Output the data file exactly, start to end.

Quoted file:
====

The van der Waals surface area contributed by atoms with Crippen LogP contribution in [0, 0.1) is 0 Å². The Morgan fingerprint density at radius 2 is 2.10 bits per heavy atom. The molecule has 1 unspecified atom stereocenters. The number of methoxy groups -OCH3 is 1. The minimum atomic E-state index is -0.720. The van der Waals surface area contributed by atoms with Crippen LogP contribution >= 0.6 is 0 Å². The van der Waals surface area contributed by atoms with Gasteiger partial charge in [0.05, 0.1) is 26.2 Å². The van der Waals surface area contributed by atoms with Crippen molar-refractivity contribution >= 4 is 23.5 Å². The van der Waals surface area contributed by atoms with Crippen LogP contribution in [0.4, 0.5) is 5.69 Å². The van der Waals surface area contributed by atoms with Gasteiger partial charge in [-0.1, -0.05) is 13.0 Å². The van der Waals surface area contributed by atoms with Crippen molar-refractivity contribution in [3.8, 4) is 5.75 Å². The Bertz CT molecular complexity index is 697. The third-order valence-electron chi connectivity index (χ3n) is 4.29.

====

The van der Waals surface area contributed by atoms with Crippen LogP contribution in [0, 0.1) is 0 Å². The Morgan fingerprint density at radius 2 is 2.10 bits per heavy atom. The molecule has 1 unspecified atom stereocenters. The number of methoxy groups -OCH3 is 1. The minimum atomic E-state index is -0.720. The van der Waals surface area contributed by atoms with Crippen LogP contribution >= 0.6 is 0 Å². The van der Waals surface area contributed by atoms with Gasteiger partial charge in [0.05, 0.1) is 26.2 Å². The van der Waals surface area contributed by atoms with Crippen molar-refractivity contribution >= 4 is 23.5 Å². The van der Waals surface area contributed by atoms with Crippen LogP contribution in [0.4, 0.5) is 5.69 Å². The van der Waals surface area contributed by atoms with Gasteiger partial charge in [-0.1, -0.05) is 13.0 Å². The van der Waals surface area contributed by atoms with Crippen molar-refractivity contribution in [3.8, 4) is 5.75 Å². The Bertz CT molecular complexity index is 697. The third-order valence-electron chi connectivity index (χ3n) is 4.29.